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Ranganayaka movie review: Guruprasad sure loves his voice and thoughts, but why should we?

Ranganayaka movie review: Guruprasad's film does not have much by way of story or more than what we've already seen in his interviews to date

Ranganayaka movie review: Guruprasad sure loves his voice and thoughts, but why should we?
Jaggesh in and as Ranganayaka

Last Updated: 10.46 AM, Mar 09, 2024


Ranganayaka movie story: A past life regression session on Director Guruprasad during a TV show reveals that he had attempted to make Kannada’s first motion picture – Ranganayaka – way back in 1911 and the challenges he faced therein.

Ranganayaka movie review: Director Guruprasad led the promotions of his latest film Ranganayaka and steadfastly refused to talk about the story of the film in each of his interviews. Instead, he put the focus on his intellect and his clever way with words, which now makes sense, because he has nothing by way of story in the film.


Ranganayaka is Guruprasad’s conversation with the audience; well, he does all the talking and he does a lot of it. The filmmaker, no doubt, has an impeccable command over the Kannada language, which he has often spoken about and does again in the film. This is Guruprasad’s commentary on Kannada and Kannada cinema, where he is like a bullet train with brake failure, thundering away at breakneck speed.

When I walked in to buy a ticket for Ranganayaka, the girl at the counter looked at me in bewilderment as she could not find the title on the system. Apparently, it’s called Navarasa Nayaka in and as Rangayanaka; for what joy, I have literally no idea, because this is more of a Guruprasad solo show than a Jaggesh movie.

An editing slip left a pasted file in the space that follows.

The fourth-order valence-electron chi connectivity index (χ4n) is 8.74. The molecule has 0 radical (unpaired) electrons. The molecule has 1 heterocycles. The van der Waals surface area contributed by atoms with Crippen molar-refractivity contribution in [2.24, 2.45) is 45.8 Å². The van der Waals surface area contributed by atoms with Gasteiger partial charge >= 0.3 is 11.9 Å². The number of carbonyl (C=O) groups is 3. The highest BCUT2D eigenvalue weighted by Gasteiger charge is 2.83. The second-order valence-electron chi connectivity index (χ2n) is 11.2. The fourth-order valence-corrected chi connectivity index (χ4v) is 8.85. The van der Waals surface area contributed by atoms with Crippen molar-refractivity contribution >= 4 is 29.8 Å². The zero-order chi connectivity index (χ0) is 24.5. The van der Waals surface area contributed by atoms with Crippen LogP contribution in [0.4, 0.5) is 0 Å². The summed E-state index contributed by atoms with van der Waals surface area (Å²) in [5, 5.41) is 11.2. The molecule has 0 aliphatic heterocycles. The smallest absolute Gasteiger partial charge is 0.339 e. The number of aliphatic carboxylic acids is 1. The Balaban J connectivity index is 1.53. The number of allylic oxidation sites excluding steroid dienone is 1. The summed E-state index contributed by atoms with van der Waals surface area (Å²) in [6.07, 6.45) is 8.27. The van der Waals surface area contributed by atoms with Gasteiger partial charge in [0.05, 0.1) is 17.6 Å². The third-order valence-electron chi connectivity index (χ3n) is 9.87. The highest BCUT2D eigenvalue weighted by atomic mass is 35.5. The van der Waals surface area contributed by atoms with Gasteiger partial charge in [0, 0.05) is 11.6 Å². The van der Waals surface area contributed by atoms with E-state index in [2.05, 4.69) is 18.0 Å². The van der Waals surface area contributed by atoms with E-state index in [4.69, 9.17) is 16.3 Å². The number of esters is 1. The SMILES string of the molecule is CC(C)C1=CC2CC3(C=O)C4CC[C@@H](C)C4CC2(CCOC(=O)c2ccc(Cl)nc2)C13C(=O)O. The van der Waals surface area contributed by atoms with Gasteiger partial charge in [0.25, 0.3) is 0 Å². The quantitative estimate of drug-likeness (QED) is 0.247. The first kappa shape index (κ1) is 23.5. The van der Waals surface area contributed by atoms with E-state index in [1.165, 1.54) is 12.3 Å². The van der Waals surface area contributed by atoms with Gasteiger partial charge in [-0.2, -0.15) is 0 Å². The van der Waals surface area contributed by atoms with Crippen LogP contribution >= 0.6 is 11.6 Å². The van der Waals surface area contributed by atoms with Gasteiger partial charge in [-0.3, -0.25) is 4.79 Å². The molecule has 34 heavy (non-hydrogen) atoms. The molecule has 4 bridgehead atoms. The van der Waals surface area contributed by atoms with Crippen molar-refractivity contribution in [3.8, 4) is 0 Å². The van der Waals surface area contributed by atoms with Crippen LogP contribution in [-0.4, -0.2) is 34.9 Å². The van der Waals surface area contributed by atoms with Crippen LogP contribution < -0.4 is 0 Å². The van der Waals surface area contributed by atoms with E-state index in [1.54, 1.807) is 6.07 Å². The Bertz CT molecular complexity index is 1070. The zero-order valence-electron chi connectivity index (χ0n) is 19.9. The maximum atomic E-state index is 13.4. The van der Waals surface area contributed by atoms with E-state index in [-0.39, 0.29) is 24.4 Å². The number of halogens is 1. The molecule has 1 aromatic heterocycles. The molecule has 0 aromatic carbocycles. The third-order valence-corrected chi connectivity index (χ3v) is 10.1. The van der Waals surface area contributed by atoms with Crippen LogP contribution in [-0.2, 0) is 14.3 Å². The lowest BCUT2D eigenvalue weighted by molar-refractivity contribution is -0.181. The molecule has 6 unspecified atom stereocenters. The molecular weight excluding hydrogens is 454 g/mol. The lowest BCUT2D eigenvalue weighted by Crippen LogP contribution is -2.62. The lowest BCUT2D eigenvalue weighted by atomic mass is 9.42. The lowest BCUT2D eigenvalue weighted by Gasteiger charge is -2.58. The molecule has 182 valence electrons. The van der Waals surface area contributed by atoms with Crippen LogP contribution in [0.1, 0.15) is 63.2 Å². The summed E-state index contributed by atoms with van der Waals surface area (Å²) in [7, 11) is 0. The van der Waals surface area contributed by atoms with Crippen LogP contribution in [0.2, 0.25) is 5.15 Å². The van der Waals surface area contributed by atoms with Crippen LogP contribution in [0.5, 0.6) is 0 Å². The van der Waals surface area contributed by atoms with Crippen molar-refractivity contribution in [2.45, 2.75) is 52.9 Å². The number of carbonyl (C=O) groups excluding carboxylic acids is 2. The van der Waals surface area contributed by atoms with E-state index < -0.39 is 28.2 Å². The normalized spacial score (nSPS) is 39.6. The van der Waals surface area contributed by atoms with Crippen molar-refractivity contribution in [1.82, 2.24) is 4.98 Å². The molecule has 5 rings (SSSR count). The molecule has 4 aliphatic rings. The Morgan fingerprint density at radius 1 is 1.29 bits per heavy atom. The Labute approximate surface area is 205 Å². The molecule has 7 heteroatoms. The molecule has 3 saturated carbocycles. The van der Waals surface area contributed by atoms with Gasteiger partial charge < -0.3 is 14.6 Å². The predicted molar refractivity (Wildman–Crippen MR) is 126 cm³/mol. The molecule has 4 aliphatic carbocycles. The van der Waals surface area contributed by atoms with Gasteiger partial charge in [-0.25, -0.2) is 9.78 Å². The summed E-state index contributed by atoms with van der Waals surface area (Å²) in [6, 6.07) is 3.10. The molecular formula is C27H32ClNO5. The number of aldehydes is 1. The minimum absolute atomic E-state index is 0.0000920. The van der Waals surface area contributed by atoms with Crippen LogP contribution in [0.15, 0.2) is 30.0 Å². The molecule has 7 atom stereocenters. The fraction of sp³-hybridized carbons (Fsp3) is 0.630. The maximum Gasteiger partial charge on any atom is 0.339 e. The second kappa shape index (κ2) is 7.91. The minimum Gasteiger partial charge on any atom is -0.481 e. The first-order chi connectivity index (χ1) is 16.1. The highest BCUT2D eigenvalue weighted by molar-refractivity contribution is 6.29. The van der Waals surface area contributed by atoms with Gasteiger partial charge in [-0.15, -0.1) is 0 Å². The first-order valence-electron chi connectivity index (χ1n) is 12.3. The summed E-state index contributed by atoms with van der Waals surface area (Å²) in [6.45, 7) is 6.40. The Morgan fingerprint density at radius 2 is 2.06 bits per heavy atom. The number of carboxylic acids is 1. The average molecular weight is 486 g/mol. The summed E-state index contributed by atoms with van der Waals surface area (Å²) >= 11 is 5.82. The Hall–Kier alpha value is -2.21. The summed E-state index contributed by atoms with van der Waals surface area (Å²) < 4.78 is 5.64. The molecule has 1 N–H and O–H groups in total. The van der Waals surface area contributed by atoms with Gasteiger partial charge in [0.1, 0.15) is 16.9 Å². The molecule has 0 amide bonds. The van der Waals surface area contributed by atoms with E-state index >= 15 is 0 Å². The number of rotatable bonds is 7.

Well, the Navarasa Nayaka is in the film doing yet again what he’s been doing for quite a while – delivering sex joke after sex joke in a particular tone, rolling his eyes and making facial gestures to give the adult humour ‘more effect’. It’s really got me wondering why he’s still called Navarasa Nayaka, when the focus is on a single rasa all the time. His lines are a collection of sexual inuendo selected from what I’d imagine is from the ‘boys-only’ Whatsapp groups on Guruprasad’s multiple phones.

There is really no redeeming factor in the film and the proceedings do become unbearable within a few minutes into the ‘narrative’. The movie hall I was in had a slightly better occupancy than Karataka Damanaka – that’s not saying much because it was still about two-thirds empty – and the film did elicit a chuckle here and there, but is that going to be enough? I doubt that Kannada audiences really need a trip to Ranganayaka for this fix of sex jokes.

Ranganayaka movie verdict: Was director Guruprasad hoping that his self-proclaimed intellectual prowess would leave audiences awe-struck and ready to swallow all that he presents onscreen? Ranganayaka is a film that leaves one with a bitter aftertaste of enduring 2 hours of Guruprasad’s love for his own voice and thoughts.

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